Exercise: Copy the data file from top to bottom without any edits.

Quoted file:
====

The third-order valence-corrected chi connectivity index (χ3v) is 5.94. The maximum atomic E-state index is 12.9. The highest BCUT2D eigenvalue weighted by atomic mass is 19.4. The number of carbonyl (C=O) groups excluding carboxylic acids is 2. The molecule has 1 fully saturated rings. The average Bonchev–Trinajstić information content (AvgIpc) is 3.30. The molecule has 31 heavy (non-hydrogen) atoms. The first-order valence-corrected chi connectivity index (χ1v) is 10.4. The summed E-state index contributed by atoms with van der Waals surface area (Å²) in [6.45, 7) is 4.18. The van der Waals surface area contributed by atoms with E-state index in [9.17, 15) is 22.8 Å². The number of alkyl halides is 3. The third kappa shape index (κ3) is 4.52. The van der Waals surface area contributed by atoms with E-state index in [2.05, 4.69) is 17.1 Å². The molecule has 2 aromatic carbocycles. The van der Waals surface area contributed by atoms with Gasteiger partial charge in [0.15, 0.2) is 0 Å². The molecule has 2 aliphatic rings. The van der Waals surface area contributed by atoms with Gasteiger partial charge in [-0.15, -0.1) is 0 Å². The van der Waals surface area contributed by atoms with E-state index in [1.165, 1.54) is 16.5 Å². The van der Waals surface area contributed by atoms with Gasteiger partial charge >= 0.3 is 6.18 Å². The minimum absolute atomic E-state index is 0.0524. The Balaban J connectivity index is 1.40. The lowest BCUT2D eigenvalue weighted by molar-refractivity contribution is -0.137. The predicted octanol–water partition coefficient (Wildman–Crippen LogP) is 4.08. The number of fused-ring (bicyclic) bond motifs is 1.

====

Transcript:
The third-order valence-corrected chi connectivity index (χ3v) is 5.94. The maximum atomic E-state index is 12.9. The highest BCUT2D eigenvalue weighted by atomic mass is 19.4. The number of carbonyl (C=O) groups excluding carboxylic acids is 2. The molecule has 1 fully saturated rings. The average Bonchev–Trinajstić information content (AvgIpc) is 3.30. The molecule has 31 heavy (non-hydrogen) atoms. The first-order valence-corrected chi connectivity index (χ1v) is 10.4. The summed E-state index contributed by atoms with van der Waals surface area (Å²) in [6.45, 7) is 4.18. The van der Waals surface area contributed by atoms with E-state index in [9.17, 15) is 22.8 Å². The number of alkyl halides is 3. The third kappa shape index (κ3) is 4.52. The van der Waals surface area contributed by atoms with E-state index in [2.05, 4.69) is 17.1 Å². The molecule has 2 aromatic carbocycles. The van der Waals surface area contributed by atoms with Gasteiger partial charge in [0.15, 0.2) is 0 Å². The molecule has 2 aliphatic rings. The van der Waals surface area contributed by atoms with Gasteiger partial charge in [-0.15, -0.1) is 0 Å². The van der Waals surface area contributed by atoms with E-state index in [1.165, 1.54) is 16.5 Å². The van der Waals surface area contributed by atoms with Gasteiger partial charge >= 0.3 is 6.18 Å². The minimum absolute atomic E-state index is 0.0524. The Balaban J connectivity index is 1.40. The lowest BCUT2D eigenvalue weighted by molar-refractivity contribution is -0.137. The predicted octanol–water partition coefficient (Wildman–Crippen LogP) is 4.08. The number of fused-ring (bicyclic) bond motifs is 1.